|Born||June 9, 1941|
|Origin||Orocovis, Puerto Rico|
|Occupations||Musician and bandleader|
Valentín (birth name: Roberto Valentin) was born in Orocovis, Puerto Rico. He was taught by his father to play the guitar at a young age. When his mother died in 1947, he went to live with his older sister and was raised in the town of Coamo where he received his primary education and studied music. When he was 11 years old, he participated in a local talent contest with a trio that he had formed. He played the guitar and sang for the trio and they won the first place prize. One of his teachers suggested that he attend the Jose I. Quinton Academy of Music, which he did - here he learned to play the trumpet.
In 1956, Valentín moved with his family to New York City where he attended George Washington High School and continued to take music lessons. In 1958, he went to play for Joe Quijano but, shortly after, he played in the band of Willie Rosario, who was from the same neighborhood.
In 1963, Valentín joined Tito Rodriguez (after not being hired by Tito in a recording session because of his age, he was given a chance and was added to his regular band) and traveled twice with Tito's orchestra to Venezuela. He also made musical arrangements for Tito and at times for Charlie Palmieri, Joe Quijano, Willie Rosario, and Ray Barretto. In 1965, he formed his own band and was signed by the Fania Record Label. He recorded "El Mensajero" (The Messenger) and "Young Man With a Horn". He held his first concert in Puerto Rico during that period of time.
|You may listen to Bobby Valentín's "El Caiman" here.|
While in Puerto Rico, in 1969, Tito Rodríguez's bass player failed to arrive at a concert. Valentín found someone to play the trumpet and played the bass himself. Since then, he has played the bass for his band. He has also played the bass on occasion, for the bands of Willie Rosario, Raphy Leavitt and Vicentico Valdés (he produced one of Valdés' albums, even writing its string arrangements as a personal goal). Valentín was also the musical arranger for the Fania All Stars, and is featured in a live recording of the conglomerate's song "Descarga Fania" (which he also wrote) playing a bass guitar solo.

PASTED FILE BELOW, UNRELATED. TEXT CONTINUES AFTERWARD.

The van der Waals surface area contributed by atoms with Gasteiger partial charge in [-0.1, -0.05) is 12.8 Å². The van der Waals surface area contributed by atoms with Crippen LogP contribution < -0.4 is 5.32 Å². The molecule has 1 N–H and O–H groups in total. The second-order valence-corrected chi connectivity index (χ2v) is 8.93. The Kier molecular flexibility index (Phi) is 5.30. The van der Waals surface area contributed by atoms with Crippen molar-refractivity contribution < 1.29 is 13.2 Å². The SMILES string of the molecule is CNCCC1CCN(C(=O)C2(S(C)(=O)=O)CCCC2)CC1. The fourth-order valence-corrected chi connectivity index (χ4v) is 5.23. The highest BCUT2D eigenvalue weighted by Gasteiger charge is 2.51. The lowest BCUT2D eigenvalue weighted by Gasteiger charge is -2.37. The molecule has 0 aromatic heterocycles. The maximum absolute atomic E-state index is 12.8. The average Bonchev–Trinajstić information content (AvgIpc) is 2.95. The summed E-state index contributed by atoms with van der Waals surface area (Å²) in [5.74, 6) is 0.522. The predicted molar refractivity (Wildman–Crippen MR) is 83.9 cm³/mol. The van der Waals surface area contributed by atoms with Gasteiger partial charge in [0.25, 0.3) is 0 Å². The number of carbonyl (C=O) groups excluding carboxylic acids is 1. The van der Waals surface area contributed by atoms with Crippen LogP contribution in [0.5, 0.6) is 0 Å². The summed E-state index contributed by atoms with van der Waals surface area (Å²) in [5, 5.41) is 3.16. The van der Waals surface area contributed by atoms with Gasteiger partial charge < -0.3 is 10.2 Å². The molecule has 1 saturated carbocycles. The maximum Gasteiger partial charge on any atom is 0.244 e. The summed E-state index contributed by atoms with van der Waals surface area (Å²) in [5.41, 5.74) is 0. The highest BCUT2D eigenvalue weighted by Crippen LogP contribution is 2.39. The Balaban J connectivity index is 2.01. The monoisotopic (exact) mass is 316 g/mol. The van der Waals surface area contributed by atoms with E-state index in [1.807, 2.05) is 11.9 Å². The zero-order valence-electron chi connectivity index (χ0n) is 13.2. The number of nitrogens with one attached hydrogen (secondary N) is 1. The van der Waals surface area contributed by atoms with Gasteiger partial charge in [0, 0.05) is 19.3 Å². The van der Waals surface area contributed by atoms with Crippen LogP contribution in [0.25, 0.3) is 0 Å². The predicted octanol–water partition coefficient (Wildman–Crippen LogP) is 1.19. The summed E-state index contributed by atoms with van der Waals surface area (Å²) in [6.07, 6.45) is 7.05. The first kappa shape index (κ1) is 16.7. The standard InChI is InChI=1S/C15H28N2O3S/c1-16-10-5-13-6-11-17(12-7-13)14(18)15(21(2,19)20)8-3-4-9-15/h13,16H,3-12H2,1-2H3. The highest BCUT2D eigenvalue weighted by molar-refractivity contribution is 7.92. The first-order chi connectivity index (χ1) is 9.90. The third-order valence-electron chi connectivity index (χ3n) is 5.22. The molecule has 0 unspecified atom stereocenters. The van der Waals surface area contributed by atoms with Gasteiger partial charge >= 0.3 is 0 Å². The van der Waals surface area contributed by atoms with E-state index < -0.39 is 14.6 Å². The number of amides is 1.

In 1975, Valentín left Fania and founded his own record label "Bronco Records" and released the recordings of "Va a la Carcel" Vol 1 and Vol 2, recorded "live" at "El Oso Blanco", Puerto Rico's oldest state penitentiary. At the time, Marvin Santiago was the singer on Valentín's band; his biggest hit with Valentín was "Soy Boricua", an ode to Puerto Rican nationality that has since become a patriotic song for the pro-independence faction of the island. In 1978, salsa singer Cano Estremera made his singing debut with Valentín's orchestra and recorded various major hits for the band, particularly the Roberto Angleró song "La boda de ella" and "Manuel García".
During the years Valentín has been featured in recordings (and occasional live appearances) by Larry Harlow, Ismael Miranda, Roberto Roena, Cheo Feliciano and Celia Cruz. He also provided backdrop for the Billyván Santiago (Marvin's youngest brother) song "Mata la cucaracha", a sleeper hit in Puerto Rico during the 2002 Christmas season.
Valentin continues to record and play with his band, he released "La Gran Reunion" (The Grand Reunion). In 2004, Valentin's "En Vivo Desde Bellas Artes" was released in DVD form. As of 2006, Valentin's "El Caiman" can be heard (or played) in the video game Scarface. His last disc called "Evolución" was released in 2008.